The atheist Pagan argument is an interesting one, but I’m not sure such battles over the reality of deity are unique to Paganism. There are Christians who go to church and look at the New Testament as a compass, but don’t literally believe in Jesus as the “Son of God.” Atheism is a philosophy I’ve never embraced, but as long as people want to join me in ritual and use a language similar to mine I’m fine with it. Doctrinal purity is an issue for monotheistic faiths, it’s not my place to say what’s right or wrong, real or not real*.

On that note, why can’t someone who simply owns “a drum” be Pagan? If they are going to Pagan festivals and drumming they are engaging in Pagan Culture. Drummers often exist in a trance-like state while drumming around a bonfire, who is to say that state doesn’t bring them closer to the divine? My wife belly-dances to express her faith and feel close to her gods, I have to believe that happens when someone drums, even if those are deities are nameless to the individual.

If the various sects and beliefs that currently make up “Modern Paganism” continue to grow and develop their own traditions I have no doubt that there will eventually be some separation from the tree. Wicca will become its own thing, the various Reconstructionist groups will go their own ways, etc. Perhaps it’s already beginning (and the fact that we are having this conversation implies that it might be) but I’ll be sad when it happens. I like walking in various worlds with various pagan gods, and even with those who “just drum.” When I say that all of those different threads are part of a broader community it’s only done with love and respect.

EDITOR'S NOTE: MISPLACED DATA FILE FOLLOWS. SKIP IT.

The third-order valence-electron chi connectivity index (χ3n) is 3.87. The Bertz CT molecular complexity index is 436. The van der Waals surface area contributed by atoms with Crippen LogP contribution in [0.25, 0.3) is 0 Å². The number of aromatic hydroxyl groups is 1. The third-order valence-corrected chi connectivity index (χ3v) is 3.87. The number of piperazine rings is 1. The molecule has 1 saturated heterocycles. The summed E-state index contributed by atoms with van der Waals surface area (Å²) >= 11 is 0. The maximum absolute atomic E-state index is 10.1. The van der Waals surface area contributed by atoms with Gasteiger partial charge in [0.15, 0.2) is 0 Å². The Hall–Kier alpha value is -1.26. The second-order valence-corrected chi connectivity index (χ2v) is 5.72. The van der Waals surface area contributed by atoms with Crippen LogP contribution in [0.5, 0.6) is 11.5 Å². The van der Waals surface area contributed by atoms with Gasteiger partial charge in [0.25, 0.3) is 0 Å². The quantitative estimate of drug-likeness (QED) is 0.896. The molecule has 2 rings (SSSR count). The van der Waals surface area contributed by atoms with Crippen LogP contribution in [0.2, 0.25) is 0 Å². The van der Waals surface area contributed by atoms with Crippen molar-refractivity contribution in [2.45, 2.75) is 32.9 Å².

*Certainly specific traditions within Paganism can dictate what is and what is not acceptable. Kenny is one of the founders of the Blue Star tradition, and using Jesus in the specific context of a Blue Star Ritual would be frowned upon, much like praying to the Virgin Mary would be frowned upon in a Baptist Church. There are things that are and are not acceptable within certain traditions, I’m not arguing against that.

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About Jason Mankey

Jason Mankey has been involved with Paganism for the last twenty years, and has spent the last ten of those years as a speaker, writer, and High Priest. Jason can often be found lecturing on the Pagan Festival circuit, so you might just bump into him. When not reading and researching Pagan history he likes to crank up the Led Zeppelin, do rituals in honor of Jim Morrison (of The Doors), and sing numerous praises to Pan, Dionysus, and Aphrodite. He lives in Sunnyvale CA with his wife Ari and two hyper-kinetic cats.